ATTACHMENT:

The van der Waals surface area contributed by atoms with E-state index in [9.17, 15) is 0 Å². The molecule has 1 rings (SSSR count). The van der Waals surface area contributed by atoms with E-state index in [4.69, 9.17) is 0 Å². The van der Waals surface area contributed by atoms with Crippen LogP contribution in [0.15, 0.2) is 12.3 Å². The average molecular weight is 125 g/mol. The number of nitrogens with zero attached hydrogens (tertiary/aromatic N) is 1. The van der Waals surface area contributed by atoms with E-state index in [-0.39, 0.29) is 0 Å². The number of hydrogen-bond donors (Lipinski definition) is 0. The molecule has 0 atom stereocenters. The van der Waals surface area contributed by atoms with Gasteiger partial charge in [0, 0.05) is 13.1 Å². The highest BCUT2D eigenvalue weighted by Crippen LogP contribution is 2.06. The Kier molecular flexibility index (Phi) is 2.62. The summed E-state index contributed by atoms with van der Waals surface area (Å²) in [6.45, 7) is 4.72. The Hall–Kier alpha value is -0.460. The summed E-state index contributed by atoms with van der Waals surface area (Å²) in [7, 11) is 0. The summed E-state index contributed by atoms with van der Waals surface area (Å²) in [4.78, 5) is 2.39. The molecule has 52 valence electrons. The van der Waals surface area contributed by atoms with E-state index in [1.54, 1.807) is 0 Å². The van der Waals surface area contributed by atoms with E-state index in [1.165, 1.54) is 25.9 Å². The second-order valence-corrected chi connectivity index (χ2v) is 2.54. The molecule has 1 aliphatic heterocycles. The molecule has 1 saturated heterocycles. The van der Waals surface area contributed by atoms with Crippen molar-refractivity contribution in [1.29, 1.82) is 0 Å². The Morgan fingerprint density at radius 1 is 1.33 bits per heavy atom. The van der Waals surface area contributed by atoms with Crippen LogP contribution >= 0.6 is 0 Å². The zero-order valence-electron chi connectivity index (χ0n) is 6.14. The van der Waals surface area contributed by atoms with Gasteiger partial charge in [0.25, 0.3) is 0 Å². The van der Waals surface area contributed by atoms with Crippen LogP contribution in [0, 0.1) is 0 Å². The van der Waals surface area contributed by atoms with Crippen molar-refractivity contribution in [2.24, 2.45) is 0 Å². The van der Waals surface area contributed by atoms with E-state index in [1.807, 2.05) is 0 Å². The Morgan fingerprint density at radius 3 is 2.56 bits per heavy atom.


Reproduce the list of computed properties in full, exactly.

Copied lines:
The van der Waals surface area contributed by atoms with E-state index in [9.17, 15) is 0 Å². The molecule has 1 rings (SSSR count). The van der Waals surface area contributed by atoms with E-state index in [4.69, 9.17) is 0 Å². The van der Waals surface area contributed by atoms with Crippen LogP contribution in [0.15, 0.2) is 12.3 Å². The average molecular weight is 125 g/mol. The number of nitrogens with zero attached hydrogens (tertiary/aromatic N) is 1. The van der Waals surface area contributed by atoms with E-state index in [-0.39, 0.29) is 0 Å². The number of hydrogen-bond donors (Lipinski definition) is 0. The molecule has 0 atom stereocenters. The van der Waals surface area contributed by atoms with Gasteiger partial charge in [0, 0.05) is 13.1 Å². The highest BCUT2D eigenvalue weighted by Crippen LogP contribution is 2.06. The Kier molecular flexibility index (Phi) is 2.62. The summed E-state index contributed by atoms with van der Waals surface area (Å²) in [6.45, 7) is 4.72. The Hall–Kier alpha value is -0.460. The summed E-state index contributed by atoms with van der Waals surface area (Å²) in [7, 11) is 0. The summed E-state index contributed by atoms with van der Waals surface area (Å²) in [4.78, 5) is 2.39. The molecule has 52 valence electrons. The van der Waals surface area contributed by atoms with E-state index in [1.54, 1.807) is 0 Å². The van der Waals surface area contributed by atoms with E-state index in [1.165, 1.54) is 25.9 Å². The second-order valence-corrected chi connectivity index (χ2v) is 2.54. The molecule has 1 aliphatic heterocycles. The molecule has 1 saturated heterocycles. The van der Waals surface area contributed by atoms with Crippen molar-refractivity contribution in [1.29, 1.82) is 0 Å². The Morgan fingerprint density at radius 1 is 1.33 bits per heavy atom. The van der Waals surface area contributed by atoms with Crippen LogP contribution >= 0.6 is 0 Å². The zero-order valence-electron chi connectivity index (χ0n) is 6.14. The van der Waals surface area contributed by atoms with Gasteiger partial charge in [0.25, 0.3) is 0 Å². The van der Waals surface area contributed by atoms with Crippen LogP contribution in [0, 0.1) is 0 Å². The van der Waals surface area contributed by atoms with Crippen molar-refractivity contribution in [2.24, 2.45) is 0 Å². The van der Waals surface area contributed by atoms with E-state index in [1.807, 2.05) is 0 Å². The Morgan fingerprint density at radius 3 is 2.56 bits per heavy atom.